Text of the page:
What do you do with a long weekend in the fall from London? Grab the kids and head up to York for 4 days of vikings, ghosts, food, ruins, music and a whole lot of fun history.
York is a small city, the center of which is contained in a walled circle, and is the best preserved non-capital medieval city in Europe. Many of the streets are narrow with timbered buildings (“as London would have looked before the fire,” my kids pointed out.)
This is the beauty of York; it has survived the ages and with treasures from times gone by to share, yet is thoroughly modern.
Things To Do in York with Kids
For purposes of narrative flow I am presenting our trip in historical sequence. In reality, we bumbled from place to place all out of order, which didn’t detract from the pleasure at all. York is a city so full of life, both present and past, that simply strolling the streets filled with shops is enjoyable.
There are funny little touches from earlier times all around, including the shortest street with the longest name: whip ma whop ma gate (from the Saxon meaning neither one thing nor the other, apparently) and a red devil mounted on Stonegate. The shopping is good as is the food.
We have to start somewhere, and so why not as far back as most of us can think and to the Yorkshire Museum, which begins with Dinosaurs (York was filled with them!), moves into Romans (lots of statues, weaponry and the chance to dress up in Roman costume) and then a small, but impressive collection of medieval treasures.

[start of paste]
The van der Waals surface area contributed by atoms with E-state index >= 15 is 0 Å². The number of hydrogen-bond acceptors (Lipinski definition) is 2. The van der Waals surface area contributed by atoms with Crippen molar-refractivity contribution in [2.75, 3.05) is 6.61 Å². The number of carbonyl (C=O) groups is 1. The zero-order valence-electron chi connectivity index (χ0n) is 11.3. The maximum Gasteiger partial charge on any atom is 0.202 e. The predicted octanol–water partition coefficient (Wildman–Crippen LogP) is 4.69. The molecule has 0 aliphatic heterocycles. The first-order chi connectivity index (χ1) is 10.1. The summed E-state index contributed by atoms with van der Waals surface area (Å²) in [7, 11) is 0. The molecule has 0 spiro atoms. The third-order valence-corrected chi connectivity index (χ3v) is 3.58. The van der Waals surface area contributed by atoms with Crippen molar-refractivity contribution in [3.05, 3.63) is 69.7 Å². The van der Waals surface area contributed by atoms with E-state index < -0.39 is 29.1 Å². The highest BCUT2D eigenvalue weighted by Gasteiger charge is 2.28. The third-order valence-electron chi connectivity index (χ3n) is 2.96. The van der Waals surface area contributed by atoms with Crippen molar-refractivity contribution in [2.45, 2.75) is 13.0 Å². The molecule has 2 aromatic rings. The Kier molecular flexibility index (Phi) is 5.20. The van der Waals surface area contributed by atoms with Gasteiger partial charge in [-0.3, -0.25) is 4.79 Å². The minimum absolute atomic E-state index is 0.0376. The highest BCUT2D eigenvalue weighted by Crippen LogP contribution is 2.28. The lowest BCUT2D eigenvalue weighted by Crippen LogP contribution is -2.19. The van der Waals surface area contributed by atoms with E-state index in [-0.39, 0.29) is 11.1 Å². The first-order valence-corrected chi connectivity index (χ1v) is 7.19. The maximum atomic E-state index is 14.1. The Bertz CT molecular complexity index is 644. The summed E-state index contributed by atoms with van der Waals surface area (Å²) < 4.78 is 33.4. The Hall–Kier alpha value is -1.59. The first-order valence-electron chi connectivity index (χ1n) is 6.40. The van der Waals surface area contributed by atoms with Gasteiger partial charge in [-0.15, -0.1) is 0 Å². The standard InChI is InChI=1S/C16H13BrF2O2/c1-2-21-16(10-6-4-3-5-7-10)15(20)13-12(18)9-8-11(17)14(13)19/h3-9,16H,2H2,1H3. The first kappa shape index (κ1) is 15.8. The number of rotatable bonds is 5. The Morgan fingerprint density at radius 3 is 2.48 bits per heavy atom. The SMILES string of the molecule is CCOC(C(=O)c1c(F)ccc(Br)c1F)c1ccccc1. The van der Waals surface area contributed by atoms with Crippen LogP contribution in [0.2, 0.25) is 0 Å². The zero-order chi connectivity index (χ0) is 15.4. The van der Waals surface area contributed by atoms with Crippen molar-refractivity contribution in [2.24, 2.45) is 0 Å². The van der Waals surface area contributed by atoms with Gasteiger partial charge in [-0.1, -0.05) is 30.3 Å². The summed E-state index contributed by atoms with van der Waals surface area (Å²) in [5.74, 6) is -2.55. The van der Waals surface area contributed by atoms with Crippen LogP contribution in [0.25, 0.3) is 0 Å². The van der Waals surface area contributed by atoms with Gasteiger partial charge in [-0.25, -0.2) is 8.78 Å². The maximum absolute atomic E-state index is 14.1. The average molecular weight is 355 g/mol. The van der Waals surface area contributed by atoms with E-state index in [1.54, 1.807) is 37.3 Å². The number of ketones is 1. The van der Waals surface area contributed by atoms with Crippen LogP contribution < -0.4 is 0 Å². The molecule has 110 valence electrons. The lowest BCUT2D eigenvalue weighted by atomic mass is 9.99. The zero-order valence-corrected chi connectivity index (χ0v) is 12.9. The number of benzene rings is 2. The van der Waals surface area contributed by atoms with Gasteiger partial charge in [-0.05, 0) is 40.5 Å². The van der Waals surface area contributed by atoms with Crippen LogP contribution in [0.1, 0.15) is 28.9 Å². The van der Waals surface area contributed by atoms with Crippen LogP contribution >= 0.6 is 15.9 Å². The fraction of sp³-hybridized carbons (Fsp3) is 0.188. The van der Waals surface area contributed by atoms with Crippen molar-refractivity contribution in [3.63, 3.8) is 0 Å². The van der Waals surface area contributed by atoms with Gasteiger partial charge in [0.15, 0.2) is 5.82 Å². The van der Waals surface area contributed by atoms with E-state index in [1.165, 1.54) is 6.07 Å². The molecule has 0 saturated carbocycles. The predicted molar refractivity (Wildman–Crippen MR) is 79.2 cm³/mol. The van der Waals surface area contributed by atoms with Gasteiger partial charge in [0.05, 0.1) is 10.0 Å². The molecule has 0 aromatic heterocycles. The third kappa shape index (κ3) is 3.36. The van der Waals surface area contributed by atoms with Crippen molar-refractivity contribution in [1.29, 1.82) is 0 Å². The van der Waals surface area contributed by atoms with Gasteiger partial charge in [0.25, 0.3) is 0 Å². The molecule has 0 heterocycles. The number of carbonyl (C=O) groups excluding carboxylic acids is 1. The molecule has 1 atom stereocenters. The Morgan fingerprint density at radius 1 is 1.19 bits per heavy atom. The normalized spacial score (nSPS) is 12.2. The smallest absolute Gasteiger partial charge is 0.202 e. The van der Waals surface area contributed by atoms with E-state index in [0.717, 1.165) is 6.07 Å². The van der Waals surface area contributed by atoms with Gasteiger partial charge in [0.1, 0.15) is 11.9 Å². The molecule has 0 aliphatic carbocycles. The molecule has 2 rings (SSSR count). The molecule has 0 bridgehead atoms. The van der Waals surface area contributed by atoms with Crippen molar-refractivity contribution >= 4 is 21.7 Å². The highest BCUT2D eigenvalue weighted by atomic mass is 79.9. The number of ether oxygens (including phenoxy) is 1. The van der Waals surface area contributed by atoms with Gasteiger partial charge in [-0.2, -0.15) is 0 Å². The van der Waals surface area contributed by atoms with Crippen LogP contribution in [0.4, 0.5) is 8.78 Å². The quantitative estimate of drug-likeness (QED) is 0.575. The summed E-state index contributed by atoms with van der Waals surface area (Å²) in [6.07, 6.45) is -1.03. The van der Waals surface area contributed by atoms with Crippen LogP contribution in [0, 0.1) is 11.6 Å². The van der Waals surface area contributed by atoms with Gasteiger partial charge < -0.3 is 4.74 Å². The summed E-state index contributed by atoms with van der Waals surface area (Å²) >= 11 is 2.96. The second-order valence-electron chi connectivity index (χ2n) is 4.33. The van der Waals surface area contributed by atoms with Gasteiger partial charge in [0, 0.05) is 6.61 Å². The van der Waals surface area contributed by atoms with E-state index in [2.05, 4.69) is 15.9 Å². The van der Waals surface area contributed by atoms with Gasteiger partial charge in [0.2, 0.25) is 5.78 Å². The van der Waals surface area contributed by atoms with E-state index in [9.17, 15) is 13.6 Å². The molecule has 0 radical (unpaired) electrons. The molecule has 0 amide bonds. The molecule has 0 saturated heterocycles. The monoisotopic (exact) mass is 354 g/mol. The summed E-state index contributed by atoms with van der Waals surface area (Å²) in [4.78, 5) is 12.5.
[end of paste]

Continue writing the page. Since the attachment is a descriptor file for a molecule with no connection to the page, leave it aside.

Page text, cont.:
The last section has a fun activity sheet for the kids to complete so they really do look at the stone carvings and funny objects d’art from the time, as well as the famous York Helmet from the 8th century.
Just outside the museum are the ruins of St. Mary’s Abbey, one of the many monasteries Henry VIII closed in order to take its riches. Anne Boleyn had a soft spot for it so it wasn’t completely destroyed; its ruins make an excellent place to play hide and seek and tag.
DIG, a museum of archeological exploration run by the York Archeological Trust, gave the children the opportunity to see what the previous cultures left behind. The current city is literally sitting on the ruins of the past, and for the city planners it is a constant balancing act between expanding for the new and retaining the old. We tend to think of archeologists as working in hot, dusty, uninhabited locations, but in York they work in and amongst the building sites.
Our enthusiastic guide explained the role of archeology as a study of how humans live, before setting them free in the DIG space, an artificial dig in which artifacts could be found. As this was done simply by brushing sand away with tools, it was more exciting for the younger ones, but as the artifacts were plastic copies of real things that had been found, all the kids like to see what had been uncovered.